I can’t find the specified torque values anywhere for my 2005 Toyota Camry. Can someone please provide the values? I know that most people say it’s just “by feel”. Which is fine. But I’m a beginner and I’m not exactly sure what “by feel” means. So I was hoping someone can provide the exact torque I need per some reference material, so that way I can know for sure that I’m not overtightening or undertightening the filter or drain plug?
I don’t know the exact torque values, but when I’m tightening the drain plug, I start it by hand, then tighten it until you hit some resistance, then go an extra 1/4-1/2 turn. If your Camry’s drain plug uses a washer (don’t remember if yours does or not, never owned one!) replace it when you change the oil. Don’t reuse it. With the filter, dip your finger in fresh motor oil, run it all over the gasket on the new filter, then screw it in. Again, once you hit some resistance, go another 1/4 to 1/2 turn (in my Focus I usually go about 1/3 turn on the filter). Always make sure you check for leaks after you fill the crankcase before you restart it, and then again after you start it!
Oil filters are tightened by hand.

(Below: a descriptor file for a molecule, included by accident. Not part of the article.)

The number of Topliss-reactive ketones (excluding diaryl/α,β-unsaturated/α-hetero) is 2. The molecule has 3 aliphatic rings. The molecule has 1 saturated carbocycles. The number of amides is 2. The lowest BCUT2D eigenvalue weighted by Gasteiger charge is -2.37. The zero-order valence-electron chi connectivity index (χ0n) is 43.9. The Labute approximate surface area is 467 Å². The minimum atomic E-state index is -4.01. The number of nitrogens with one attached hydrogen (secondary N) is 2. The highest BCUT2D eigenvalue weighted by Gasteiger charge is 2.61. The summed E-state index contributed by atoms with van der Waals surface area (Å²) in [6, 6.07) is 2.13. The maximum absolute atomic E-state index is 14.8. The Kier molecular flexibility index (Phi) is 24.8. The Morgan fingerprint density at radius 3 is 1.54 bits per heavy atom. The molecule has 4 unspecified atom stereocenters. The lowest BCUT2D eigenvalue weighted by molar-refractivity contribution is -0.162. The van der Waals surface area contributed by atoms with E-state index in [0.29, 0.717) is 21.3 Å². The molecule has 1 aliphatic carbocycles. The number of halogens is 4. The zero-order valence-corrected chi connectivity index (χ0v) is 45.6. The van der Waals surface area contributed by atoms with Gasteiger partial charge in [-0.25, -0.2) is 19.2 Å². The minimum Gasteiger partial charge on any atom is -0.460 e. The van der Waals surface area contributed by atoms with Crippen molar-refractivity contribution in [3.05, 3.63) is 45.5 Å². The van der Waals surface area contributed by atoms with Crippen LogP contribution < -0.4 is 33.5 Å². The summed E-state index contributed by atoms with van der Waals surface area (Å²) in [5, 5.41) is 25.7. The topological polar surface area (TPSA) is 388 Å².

I’ve never used a torque wrench on an oil drain plug. I’ve always gone by feel.
But if you want to play it safe, tighten the drain plug with a 1/4" drive ratchet and socket.
You can always go back and tighten it a little if it leaks. But you can’t go back and undo over-tightening.
Oil filters have the correct tightening procedure printed somewhere on the can. If you follow the printed instructions, you can’t go wrong. Common instruction say something like tighten to contact, then 3/4 turn. You can feel when the gasket first contacts the base. It spins freely and then suddenly it gets harder. There are usually markings on some brands you can use as a guide, otherwise look at the logos or the part number printed along the bottom for a guide.
Various formulas of rubber used to make the gasket have an ideal compression factor, generally between 30-50%. The designer sets the gasket thickness, then based on thread pitch (threads per inch or spacing between threads in mm) the designer can set the number of turns or fraction of turn that achieves the ideal compression. You don’t have to hit the ideal on the nose as you can achieve close to ideal over a fairly wide range of compression factors.
As for the drain bolt, if you use a new gasket, about 18-20 ft lbs is a good number if you don’t have the factory specs. If you are reusing the gasket, then go a few pounds tighter but don’t exceed 25 ft/lbs.
There have been a few filters which were in recessed positions where it was impossible to get my hands wrapped around them which I occasionally used a cup wrench to tighten but I used my hands to turn the cup. On any bolt or nut that I was concerned might work loose I painted the first few male threads with gasket shellac and on oil plugs new seal rings were installed, preferably copper or aluminum.